Women at Surrey
The University of Surrey values and invests in all its female staff and actively encourages staff to develop in different ways to maximise their potential. We have a proud tradition of supporting women and in 1971 appointed Daphne Jackson as Professor of Physics – the first woman in the UK to hold such a post.
Welcome to this new-look webpage celebrating the inspiring and impactful contribution made by women across the Surrey community. I hope you enjoy reading the wide range of case studies and find time to reflect on the many and varied accomplishments in academia and professional services.Professor Lu, Max, President and Vice-Chancellor
At Surrey, we are working hard to improve the number of staff from groups that are under-represented across our workforce. We have just offered the first roles in our Surrey Future Fellows programme, which aims to bring about a balanced and diverse uplift in our research capability. Our Diversity 200 project continues to shift the dial through a fairer and more robust selection process, complementing and enhancing our work with Athena Swan.
To achieve our mission of building a stronger global community our Surrey community must be fair, equal, diverse and celebrate the success of everyone.
Inspiring women at Surrey
Our aim is to have a vibrant, open and transparent environment in which women can flourish and pursue satisfying and successful careers. We offer training, support and development for all staff, with a number of different teams dedicated to providing excellent specialist support for academic staff, professional staff and research staff. This includes accredited leadership and management training, academic and research leadership training, mentoring and research mentoring and one-to-one support as well as formal coaching.
We are a member of the Athena Swan Charter, a scheme that advances the representation of women in science, technology, engineering, mathematics and medicine. The Charter was launched by the Royal Society in June 2005 and has grown considerably, with over half of all higher education institutions now members.
Positive reflections of successful women in science
Celebrating women at Surrey
My work is so rewarding as I get to satisfy my intellectual curiosity while trying to create a positive difference.Professor Iis Tussyadiah, research focus: digital transformation in the services sector.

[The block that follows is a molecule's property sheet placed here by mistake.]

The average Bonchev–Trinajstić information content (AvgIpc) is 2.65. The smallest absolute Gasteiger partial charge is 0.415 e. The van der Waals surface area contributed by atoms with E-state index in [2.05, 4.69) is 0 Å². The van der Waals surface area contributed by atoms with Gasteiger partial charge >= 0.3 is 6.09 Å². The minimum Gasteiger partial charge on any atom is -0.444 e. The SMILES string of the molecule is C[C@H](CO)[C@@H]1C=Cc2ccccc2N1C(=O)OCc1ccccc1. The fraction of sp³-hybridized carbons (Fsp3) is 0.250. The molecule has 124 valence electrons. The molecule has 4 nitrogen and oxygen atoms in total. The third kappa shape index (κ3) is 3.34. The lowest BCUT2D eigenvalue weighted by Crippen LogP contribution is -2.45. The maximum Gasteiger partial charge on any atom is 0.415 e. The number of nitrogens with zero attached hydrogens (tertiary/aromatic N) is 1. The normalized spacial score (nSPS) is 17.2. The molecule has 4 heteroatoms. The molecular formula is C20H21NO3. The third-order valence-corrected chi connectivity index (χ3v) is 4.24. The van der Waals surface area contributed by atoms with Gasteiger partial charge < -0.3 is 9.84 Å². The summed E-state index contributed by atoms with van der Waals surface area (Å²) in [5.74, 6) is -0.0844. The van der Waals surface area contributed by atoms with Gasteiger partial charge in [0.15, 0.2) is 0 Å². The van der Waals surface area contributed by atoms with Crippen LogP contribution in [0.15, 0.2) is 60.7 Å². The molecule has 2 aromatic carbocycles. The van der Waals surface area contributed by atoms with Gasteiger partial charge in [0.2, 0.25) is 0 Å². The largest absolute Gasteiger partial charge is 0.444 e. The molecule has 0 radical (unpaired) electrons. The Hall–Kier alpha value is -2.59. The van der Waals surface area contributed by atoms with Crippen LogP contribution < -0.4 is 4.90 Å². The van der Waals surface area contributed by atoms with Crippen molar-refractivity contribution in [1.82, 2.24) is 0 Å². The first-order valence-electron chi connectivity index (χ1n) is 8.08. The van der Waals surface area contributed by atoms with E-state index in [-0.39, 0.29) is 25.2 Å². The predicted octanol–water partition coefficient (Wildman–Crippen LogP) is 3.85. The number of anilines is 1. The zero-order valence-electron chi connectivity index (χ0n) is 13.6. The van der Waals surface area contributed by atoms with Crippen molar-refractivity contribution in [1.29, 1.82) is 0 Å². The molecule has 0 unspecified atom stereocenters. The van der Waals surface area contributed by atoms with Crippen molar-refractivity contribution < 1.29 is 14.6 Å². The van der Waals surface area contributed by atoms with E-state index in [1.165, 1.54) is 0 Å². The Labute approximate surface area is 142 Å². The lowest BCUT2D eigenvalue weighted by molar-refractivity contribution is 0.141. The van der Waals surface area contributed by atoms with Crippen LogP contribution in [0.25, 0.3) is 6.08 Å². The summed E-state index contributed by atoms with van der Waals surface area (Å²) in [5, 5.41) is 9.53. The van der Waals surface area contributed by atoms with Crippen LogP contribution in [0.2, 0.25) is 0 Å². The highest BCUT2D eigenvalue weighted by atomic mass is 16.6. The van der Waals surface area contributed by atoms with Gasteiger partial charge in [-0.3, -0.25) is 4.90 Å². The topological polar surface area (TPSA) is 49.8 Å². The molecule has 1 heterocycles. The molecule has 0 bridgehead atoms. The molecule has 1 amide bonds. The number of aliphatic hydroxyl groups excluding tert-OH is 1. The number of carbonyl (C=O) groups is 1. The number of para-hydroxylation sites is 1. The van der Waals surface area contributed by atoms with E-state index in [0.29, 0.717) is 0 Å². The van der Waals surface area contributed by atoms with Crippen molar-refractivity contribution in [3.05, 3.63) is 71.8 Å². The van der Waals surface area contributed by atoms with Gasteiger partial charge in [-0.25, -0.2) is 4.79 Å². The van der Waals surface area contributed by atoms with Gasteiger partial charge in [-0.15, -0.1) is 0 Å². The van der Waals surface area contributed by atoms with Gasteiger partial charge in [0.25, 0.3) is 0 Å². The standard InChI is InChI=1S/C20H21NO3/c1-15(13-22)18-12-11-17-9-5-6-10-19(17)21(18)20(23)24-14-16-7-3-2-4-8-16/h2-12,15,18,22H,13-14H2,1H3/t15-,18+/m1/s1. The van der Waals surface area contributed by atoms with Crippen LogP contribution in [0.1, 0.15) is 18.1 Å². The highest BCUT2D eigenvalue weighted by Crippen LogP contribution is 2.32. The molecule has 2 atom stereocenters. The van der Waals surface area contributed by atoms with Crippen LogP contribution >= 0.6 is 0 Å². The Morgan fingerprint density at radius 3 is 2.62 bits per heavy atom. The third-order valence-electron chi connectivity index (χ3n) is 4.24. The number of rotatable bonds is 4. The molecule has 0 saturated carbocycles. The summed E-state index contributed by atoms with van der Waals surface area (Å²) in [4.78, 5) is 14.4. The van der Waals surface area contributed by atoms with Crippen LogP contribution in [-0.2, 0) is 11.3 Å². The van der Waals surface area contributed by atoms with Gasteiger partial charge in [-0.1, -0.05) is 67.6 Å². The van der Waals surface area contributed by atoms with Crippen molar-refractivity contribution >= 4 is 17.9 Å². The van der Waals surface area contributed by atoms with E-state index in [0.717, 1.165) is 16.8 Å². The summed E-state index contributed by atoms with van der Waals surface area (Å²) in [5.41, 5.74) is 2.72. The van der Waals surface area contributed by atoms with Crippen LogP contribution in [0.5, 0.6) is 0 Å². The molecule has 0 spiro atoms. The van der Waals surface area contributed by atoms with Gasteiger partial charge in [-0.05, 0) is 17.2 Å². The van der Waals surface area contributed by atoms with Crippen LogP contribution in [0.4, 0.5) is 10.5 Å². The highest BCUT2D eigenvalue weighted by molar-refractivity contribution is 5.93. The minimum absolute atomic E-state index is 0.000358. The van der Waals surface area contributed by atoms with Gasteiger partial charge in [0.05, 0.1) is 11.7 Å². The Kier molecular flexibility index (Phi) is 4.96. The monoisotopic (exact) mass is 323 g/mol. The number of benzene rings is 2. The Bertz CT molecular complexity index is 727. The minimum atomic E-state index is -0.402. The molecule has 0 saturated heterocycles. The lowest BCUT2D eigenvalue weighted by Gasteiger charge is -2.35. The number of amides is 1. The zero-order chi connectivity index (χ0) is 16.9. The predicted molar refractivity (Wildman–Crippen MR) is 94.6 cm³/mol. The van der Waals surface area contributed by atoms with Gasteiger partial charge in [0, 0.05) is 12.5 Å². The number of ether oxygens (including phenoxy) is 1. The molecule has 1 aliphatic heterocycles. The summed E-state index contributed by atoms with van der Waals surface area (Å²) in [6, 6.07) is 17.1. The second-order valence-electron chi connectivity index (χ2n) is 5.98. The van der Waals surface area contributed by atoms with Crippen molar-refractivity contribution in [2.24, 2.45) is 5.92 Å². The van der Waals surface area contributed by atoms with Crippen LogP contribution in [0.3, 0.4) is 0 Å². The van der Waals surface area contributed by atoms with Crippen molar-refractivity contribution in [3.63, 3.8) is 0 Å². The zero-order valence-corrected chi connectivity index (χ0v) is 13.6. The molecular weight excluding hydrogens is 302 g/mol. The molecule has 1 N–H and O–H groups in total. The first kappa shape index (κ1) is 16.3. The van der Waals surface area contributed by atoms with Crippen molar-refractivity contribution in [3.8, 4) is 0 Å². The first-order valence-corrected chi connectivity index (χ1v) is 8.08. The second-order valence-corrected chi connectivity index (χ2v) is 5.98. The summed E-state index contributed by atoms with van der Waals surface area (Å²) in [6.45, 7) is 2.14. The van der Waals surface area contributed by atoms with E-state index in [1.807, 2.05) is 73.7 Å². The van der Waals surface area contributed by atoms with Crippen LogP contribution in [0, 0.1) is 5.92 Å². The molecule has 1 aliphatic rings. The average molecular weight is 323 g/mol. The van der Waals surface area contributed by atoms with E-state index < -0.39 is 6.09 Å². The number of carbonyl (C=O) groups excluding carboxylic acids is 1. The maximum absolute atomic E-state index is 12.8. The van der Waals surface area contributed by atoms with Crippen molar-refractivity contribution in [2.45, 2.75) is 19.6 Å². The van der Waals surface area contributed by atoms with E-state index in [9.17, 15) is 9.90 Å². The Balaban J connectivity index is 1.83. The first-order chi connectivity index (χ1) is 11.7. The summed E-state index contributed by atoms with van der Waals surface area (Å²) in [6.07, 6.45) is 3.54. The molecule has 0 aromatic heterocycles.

I love inspiring a passion for physics in others, especially by helping them realize what physics is useful for, from developing technology to tackling cancer to data mining or defense.Dr Noelia E. D. Noël, research focus: disentangling how galaxies evolve and form by studying their stellar populations.
The most rewarding thing for my career is to be able to see how it can generate value and real impact to the society. My research efforts have been devoted to the improved design and extended functionality of a range of materials for future industrial applications, such as engineering alloys for nuclear safety manner and bioinspired composites for next generation dental crown materials. I strongly believe that fundamental research can improve societal outcomes through innovative engineering.Dr Tan Sui
Celebrating women in research
Academic research is at the forefront of society’s desire to tackle global challenges, and at its heart there are inspirational and innovative individuals who thrive on a passion for their chosen field, whether through studying mini lung cultures to understand how viruses such as Covid 19 interact with our cells, disentangling how galaxies form and evolve by studying their stellar populations or studying how people make society better.
We need to enable women to fulfil their potential through very simple systems like better affordable childcare. I find it infuriating when I see amazing women struggling to fulfil their potential because they struggle to maintain a good work-life balance.Birgitta Gatersleben, research focus: people-environment interactions, particularly people's relationship with the natural environment and the link between environmental sustainability and human wellbeing.
We need women in senior leadership roles and positions of influence to be role models and we need to encourage young girls that they can have the career they choose.Dr Lindsay Broadbent , research focus: studying how respiratory viruses interact with cells that line our airways to cause disease.
To my mind what matters is not so much equality but enabling conditions that allow each human being to flourish. The conditions have historically been main male-centred; focused on male priorities, (stereo-typically) male character traits and male-advancement. We should not defer to stereo-typical expectations of either men or women but recognise that success in any career field should be available to anyone with potential in that field. Women’s potential should not have the secondary status it once had. I think Surrey does an excellent job, in addressing this challenge.Professor Bebhinn Donnelly-Lazarov
Gender equality at Surrey
At the University of Surrey, we are committed to gender equality and ensuring we provide a positive and supportive culture in which our staff and student community feel empowered and respected.